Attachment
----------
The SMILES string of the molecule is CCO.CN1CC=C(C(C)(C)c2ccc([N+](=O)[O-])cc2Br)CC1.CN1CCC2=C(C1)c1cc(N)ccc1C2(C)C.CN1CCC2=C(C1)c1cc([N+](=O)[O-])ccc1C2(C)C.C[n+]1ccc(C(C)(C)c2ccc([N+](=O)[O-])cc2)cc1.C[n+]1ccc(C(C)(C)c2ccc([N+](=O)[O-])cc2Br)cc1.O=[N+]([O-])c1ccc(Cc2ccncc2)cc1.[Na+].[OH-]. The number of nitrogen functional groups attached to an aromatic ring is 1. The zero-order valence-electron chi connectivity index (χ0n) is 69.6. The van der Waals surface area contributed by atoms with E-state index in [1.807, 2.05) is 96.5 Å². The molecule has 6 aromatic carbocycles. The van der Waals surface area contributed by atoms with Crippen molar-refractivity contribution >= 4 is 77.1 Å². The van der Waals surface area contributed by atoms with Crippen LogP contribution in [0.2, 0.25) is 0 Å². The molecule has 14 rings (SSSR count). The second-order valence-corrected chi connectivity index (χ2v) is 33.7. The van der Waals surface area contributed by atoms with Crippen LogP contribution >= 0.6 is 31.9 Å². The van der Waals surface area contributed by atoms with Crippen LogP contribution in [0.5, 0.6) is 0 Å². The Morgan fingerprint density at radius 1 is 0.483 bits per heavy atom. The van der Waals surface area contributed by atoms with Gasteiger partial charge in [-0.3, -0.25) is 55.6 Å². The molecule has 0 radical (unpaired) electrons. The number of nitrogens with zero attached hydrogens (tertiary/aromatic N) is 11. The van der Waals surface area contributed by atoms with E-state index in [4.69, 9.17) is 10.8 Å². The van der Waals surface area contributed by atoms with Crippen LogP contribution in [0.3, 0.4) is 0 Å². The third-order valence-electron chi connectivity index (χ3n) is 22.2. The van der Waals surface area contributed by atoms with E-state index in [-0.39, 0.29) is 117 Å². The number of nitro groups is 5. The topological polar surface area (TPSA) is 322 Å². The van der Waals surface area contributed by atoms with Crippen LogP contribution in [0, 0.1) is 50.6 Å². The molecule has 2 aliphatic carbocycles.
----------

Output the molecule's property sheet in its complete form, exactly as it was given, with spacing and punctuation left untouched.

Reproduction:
The SMILES string of the molecule is CCO.CN1CC=C(C(C)(C)c2ccc([N+](=O)[O-])cc2Br)CC1.CN1CCC2=C(C1)c1cc(N)ccc1C2(C)C.CN1CCC2=C(C1)c1cc([N+](=O)[O-])ccc1C2(C)C.C[n+]1ccc(C(C)(C)c2ccc([N+](=O)[O-])cc2)cc1.C[n+]1ccc(C(C)(C)c2ccc([N+](=O)[O-])cc2Br)cc1.O=[N+]([O-])c1ccc(Cc2ccncc2)cc1.[Na+].[OH-]. The number of nitrogen functional groups attached to an aromatic ring is 1. The zero-order valence-electron chi connectivity index (χ0n) is 69.6. The van der Waals surface area contributed by atoms with E-state index in [1.807, 2.05) is 96.5 Å². The molecule has 6 aromatic carbocycles. The van der Waals surface area contributed by atoms with Crippen molar-refractivity contribution >= 4 is 77.1 Å². The van der Waals surface area contributed by atoms with Crippen LogP contribution in [0.2, 0.25) is 0 Å². The molecule has 14 rings (SSSR count). The second-order valence-corrected chi connectivity index (χ2v) is 33.7. The van der Waals surface area contributed by atoms with Crippen LogP contribution >= 0.6 is 31.9 Å². The van der Waals surface area contributed by atoms with Crippen LogP contribution in [0.5, 0.6) is 0 Å². The Morgan fingerprint density at radius 1 is 0.483 bits per heavy atom. The van der Waals surface area contributed by atoms with Gasteiger partial charge in [-0.3, -0.25) is 55.6 Å². The molecule has 0 radical (unpaired) electrons. The number of nitrogens with zero attached hydrogens (tertiary/aromatic N) is 11. The van der Waals surface area contributed by atoms with E-state index in [4.69, 9.17) is 10.8 Å². The van der Waals surface area contributed by atoms with Crippen LogP contribution in [0.3, 0.4) is 0 Å². The third-order valence-electron chi connectivity index (χ3n) is 22.2. The van der Waals surface area contributed by atoms with E-state index in [-0.39, 0.29) is 117 Å². The number of nitro groups is 5. The topological polar surface area (TPSA) is 322 Å². The van der Waals surface area contributed by atoms with Crippen LogP contribution in [0, 0.1) is 50.6 Å². The molecule has 2 aliphatic carbocycles.